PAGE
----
When asked for his thoughts on what Mercedes should have done, he began "maybe they had a better chance, honestly speaking, if Lewis had stayed behind" but then as he considered the situation further he felt actually Mercedes holding position could've given him a better chance to pass both - especially as he felt overtaking Hamilton on track in normal circumstances wasn't realistic given their relative pace.
"I would have tried a move on Lewis [if he'd stayed behind]," said Sainz.
"George was very slow in the esses and [Turn] 8/9, so I would have tried into 11 because they were both very slow there.
"We will never know but I think it would have been riskier to leave Lewis behind because if I took Lewis I'd also take George."
And the early-race near-misses didn't actually cost either driver significant race time - a second or two at most. That would've made no difference to their chances of challenging Charles Leclerc for fourth, and Sainz would've caught them at the end regardless.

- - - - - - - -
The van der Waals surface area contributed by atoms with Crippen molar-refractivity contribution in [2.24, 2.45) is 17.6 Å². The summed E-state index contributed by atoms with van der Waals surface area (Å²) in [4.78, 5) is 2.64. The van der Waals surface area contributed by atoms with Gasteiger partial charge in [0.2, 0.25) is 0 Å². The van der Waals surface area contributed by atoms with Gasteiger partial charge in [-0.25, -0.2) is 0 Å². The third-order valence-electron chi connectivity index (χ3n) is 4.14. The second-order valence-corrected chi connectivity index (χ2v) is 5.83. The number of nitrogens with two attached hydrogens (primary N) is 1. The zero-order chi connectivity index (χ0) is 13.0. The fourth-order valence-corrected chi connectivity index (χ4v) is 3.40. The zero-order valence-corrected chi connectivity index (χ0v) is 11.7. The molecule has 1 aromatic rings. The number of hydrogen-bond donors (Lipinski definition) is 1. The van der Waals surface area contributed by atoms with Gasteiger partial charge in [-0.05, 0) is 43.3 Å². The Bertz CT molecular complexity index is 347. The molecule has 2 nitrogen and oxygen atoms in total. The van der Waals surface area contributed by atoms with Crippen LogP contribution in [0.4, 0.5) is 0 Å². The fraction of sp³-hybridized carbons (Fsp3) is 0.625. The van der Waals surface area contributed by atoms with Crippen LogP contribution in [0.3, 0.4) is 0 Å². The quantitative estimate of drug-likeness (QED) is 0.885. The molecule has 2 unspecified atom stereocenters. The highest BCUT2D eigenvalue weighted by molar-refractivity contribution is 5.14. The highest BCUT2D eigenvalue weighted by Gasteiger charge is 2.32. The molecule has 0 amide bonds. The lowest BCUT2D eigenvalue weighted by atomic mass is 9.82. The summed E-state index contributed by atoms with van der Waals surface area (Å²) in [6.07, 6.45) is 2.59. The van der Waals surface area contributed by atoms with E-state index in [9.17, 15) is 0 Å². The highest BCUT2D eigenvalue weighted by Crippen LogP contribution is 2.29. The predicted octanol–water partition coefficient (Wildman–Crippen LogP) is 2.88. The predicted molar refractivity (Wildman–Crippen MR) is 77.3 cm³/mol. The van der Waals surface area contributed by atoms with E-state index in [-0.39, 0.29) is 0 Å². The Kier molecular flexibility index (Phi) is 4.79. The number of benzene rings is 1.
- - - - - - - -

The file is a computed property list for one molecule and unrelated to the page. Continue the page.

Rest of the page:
Beating Ferrari is clearly the priority for the team but that's never going to stop two hungry drivers from fighting tooth and nail for every position in the heat of the moment, particularly given the current dynamic at Mercedes.
Russell is frustrated having - by his own admission - far from the season he wanted with his position in the drivers' championship now "out of the window totally" given he's 75 points behind Hamilton.
Both drivers are signed through to the end of 2025 so Russell has long been well aware that he's going to have to wrestle the edge over Hamilton rather than simply waiting for him to retire and slot comfortably into the 'team leader' role.
That's inevitably going to cause further tension and flashpoints further down the road.
For now, both drivers and the team are toeing the line well and keeping on the right side of the thin line between a good-natured elbows-out intra-team rivalry and an intra-team implosion. Even if it doesn't always sound like it on team radio.